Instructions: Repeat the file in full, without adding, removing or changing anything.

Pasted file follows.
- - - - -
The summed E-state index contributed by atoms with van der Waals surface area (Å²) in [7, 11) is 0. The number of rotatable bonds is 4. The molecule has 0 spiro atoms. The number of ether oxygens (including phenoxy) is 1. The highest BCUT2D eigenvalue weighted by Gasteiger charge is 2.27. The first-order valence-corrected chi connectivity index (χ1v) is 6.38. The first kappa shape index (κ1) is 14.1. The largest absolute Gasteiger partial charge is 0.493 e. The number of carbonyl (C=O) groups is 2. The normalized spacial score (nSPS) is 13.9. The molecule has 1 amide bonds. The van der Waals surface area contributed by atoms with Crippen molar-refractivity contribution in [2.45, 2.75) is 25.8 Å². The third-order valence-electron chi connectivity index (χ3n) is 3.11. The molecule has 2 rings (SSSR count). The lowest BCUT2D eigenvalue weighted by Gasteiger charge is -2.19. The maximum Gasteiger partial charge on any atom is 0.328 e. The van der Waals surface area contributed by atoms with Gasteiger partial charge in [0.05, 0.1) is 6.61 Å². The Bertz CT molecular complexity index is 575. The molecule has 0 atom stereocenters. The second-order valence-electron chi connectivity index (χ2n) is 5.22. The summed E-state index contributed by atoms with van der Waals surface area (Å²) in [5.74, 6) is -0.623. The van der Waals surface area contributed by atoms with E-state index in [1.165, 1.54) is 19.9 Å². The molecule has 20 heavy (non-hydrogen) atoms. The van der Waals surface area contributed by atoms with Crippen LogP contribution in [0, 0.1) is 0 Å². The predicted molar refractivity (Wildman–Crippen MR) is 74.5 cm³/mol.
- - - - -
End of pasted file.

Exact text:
The summed E-state index contributed by atoms with van der Waals surface area (Å²) in [7, 11) is 0. The number of rotatable bonds is 4. The molecule has 0 spiro atoms. The number of ether oxygens (including phenoxy) is 1. The highest BCUT2D eigenvalue weighted by Gasteiger charge is 2.27. The first-order valence-corrected chi connectivity index (χ1v) is 6.38. The first kappa shape index (κ1) is 14.1. The largest absolute Gasteiger partial charge is 0.493 e. The number of carbonyl (C=O) groups is 2. The normalized spacial score (nSPS) is 13.9. The molecule has 1 amide bonds. The van der Waals surface area contributed by atoms with Crippen molar-refractivity contribution in [2.45, 2.75) is 25.8 Å². The third-order valence-electron chi connectivity index (χ3n) is 3.11. The molecule has 2 rings (SSSR count). The lowest BCUT2D eigenvalue weighted by Gasteiger charge is -2.19. The maximum Gasteiger partial charge on any atom is 0.328 e. The van der Waals surface area contributed by atoms with Gasteiger partial charge in [0.05, 0.1) is 6.61 Å². The Bertz CT molecular complexity index is 575. The molecule has 0 atom stereocenters. The second-order valence-electron chi connectivity index (χ2n) is 5.22. The summed E-state index contributed by atoms with van der Waals surface area (Å²) in [5.74, 6) is -0.623. The van der Waals surface area contributed by atoms with E-state index in [1.165, 1.54) is 19.9 Å². The molecule has 20 heavy (non-hydrogen) atoms. The van der Waals surface area contributed by atoms with Crippen LogP contribution in [0, 0.1) is 0 Å². The predicted molar refractivity (Wildman–Crippen MR) is 74.5 cm³/mol.